A medical/scientific thriller from Cook (Vital Signs, 1991, etc.).
Nanotechnology operates at the one-billionth of a meter level, and at such a scale, the tiniest details matter. In things medical, nanobots can swarm inside your body and fix all sorts of things—but then, as anyone who recalls the old Raquel Welch vehicle Fantastic Voyage will immediately twig, there are dangers attendant. Enter sexy Pia Grazdani, who last turned up in Cook’s Death Benefit (2011) and who is now taking her medical education in new directions as a researcher at Nano LLC, a think-tank-ish lab out west. There are sequelae attendant from that last book, too, not least of them a classmate with a nasty head wound, which, given that antibiotics and “multiple surgical debridements” haven’t done much good, has prompted Pia to seek teeny, tiny cures. Her new boss is both dreamy and creepy, and he’s nothing but one big wolf whistle whenever he’s around her. But that’s not so often, since he’s always jetting off somewhere or another to cut deals with sometimes shadowy figures—and by the end of the story, Cook has involved Mafiosi from Eastern Europe, Chinese Olympic officials, and various and sundry industrial espionage types. Can Pia discover what she needs to without stumbling into some trade secret and getting herself killed in the bargain? Will she wind up “in a drugged state” in some petro-tycoon’s harem? Will Zachary Berman ever shake his hangover and become the good guy we know he can be?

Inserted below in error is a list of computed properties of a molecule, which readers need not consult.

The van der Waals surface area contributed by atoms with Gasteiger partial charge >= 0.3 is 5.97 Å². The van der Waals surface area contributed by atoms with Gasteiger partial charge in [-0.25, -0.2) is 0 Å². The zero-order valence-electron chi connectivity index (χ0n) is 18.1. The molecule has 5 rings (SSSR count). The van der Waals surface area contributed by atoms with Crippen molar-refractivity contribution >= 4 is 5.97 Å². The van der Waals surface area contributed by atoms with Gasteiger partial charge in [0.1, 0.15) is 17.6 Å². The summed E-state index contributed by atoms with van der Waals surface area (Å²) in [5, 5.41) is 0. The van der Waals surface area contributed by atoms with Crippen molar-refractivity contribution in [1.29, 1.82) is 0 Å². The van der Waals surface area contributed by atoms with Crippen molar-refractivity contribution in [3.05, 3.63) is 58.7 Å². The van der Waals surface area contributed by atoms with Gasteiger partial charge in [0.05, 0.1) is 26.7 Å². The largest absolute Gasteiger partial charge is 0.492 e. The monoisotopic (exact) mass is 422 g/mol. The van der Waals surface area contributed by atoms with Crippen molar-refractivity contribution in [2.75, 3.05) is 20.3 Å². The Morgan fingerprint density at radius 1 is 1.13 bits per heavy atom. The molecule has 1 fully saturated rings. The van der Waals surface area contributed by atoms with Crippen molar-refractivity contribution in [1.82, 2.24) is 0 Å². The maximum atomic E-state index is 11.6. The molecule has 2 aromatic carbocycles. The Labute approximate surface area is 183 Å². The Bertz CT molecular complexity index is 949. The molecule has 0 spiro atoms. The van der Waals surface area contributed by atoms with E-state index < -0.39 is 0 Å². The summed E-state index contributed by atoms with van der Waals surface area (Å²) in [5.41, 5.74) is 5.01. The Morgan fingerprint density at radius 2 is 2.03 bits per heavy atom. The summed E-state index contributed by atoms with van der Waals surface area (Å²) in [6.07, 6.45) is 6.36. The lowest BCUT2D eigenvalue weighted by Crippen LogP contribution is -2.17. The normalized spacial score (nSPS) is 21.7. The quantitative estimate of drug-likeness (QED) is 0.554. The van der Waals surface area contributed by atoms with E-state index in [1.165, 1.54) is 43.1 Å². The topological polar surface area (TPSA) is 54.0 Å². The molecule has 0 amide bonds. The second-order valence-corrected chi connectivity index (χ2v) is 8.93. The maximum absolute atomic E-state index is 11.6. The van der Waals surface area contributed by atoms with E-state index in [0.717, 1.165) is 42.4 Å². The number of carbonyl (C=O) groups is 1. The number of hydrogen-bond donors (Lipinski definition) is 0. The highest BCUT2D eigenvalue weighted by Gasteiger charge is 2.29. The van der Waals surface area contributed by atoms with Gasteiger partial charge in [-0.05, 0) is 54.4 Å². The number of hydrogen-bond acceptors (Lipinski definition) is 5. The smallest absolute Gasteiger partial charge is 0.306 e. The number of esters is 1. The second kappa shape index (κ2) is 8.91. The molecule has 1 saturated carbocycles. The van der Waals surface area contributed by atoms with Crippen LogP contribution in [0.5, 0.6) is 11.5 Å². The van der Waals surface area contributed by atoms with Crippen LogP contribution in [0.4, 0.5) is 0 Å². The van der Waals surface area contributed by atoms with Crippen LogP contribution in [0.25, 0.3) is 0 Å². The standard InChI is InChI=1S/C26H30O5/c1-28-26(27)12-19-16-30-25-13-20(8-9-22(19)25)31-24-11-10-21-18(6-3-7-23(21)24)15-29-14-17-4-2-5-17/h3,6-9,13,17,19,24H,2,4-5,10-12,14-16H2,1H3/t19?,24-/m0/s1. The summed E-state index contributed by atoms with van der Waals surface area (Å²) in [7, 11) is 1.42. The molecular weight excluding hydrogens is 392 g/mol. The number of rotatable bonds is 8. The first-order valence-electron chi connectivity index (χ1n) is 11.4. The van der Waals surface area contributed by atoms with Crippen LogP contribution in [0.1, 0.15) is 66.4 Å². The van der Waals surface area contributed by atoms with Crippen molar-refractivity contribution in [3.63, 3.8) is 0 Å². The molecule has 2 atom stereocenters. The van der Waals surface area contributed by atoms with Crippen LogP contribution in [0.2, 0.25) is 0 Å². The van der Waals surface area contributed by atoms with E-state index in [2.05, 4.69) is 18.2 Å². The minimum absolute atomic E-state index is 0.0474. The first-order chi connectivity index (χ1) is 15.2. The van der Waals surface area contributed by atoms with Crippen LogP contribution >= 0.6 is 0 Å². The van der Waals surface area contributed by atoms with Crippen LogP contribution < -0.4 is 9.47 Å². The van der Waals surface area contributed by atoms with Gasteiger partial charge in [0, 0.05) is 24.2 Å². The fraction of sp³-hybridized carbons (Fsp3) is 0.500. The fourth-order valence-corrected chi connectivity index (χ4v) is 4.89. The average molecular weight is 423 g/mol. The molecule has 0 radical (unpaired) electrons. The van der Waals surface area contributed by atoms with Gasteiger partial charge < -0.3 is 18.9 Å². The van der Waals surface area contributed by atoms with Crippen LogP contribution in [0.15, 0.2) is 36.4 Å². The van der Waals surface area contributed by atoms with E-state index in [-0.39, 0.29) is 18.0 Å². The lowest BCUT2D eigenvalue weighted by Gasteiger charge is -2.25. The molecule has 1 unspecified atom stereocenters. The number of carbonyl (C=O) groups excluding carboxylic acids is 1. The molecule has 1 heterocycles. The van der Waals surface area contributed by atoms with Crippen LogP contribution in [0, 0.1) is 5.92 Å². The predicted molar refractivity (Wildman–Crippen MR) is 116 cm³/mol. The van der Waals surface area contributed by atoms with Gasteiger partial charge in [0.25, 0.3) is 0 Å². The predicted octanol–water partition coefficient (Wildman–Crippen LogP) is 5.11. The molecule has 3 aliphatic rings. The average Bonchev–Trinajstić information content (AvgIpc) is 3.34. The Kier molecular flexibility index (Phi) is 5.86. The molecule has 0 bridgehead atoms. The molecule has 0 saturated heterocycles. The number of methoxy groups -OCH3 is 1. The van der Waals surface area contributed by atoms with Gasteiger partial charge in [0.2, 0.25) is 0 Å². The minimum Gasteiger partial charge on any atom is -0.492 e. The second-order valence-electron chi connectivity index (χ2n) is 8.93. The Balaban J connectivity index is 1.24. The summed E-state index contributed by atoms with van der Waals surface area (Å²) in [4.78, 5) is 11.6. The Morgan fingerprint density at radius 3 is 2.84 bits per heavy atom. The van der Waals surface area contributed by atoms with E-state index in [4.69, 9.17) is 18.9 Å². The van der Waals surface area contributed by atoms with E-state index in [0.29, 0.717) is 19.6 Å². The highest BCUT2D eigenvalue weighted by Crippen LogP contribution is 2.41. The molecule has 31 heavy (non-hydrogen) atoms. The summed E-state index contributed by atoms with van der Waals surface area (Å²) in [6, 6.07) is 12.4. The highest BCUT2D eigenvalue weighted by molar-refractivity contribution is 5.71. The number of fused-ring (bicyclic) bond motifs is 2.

A by-the-numbers thriller with no surprises but with the usual satisfactions.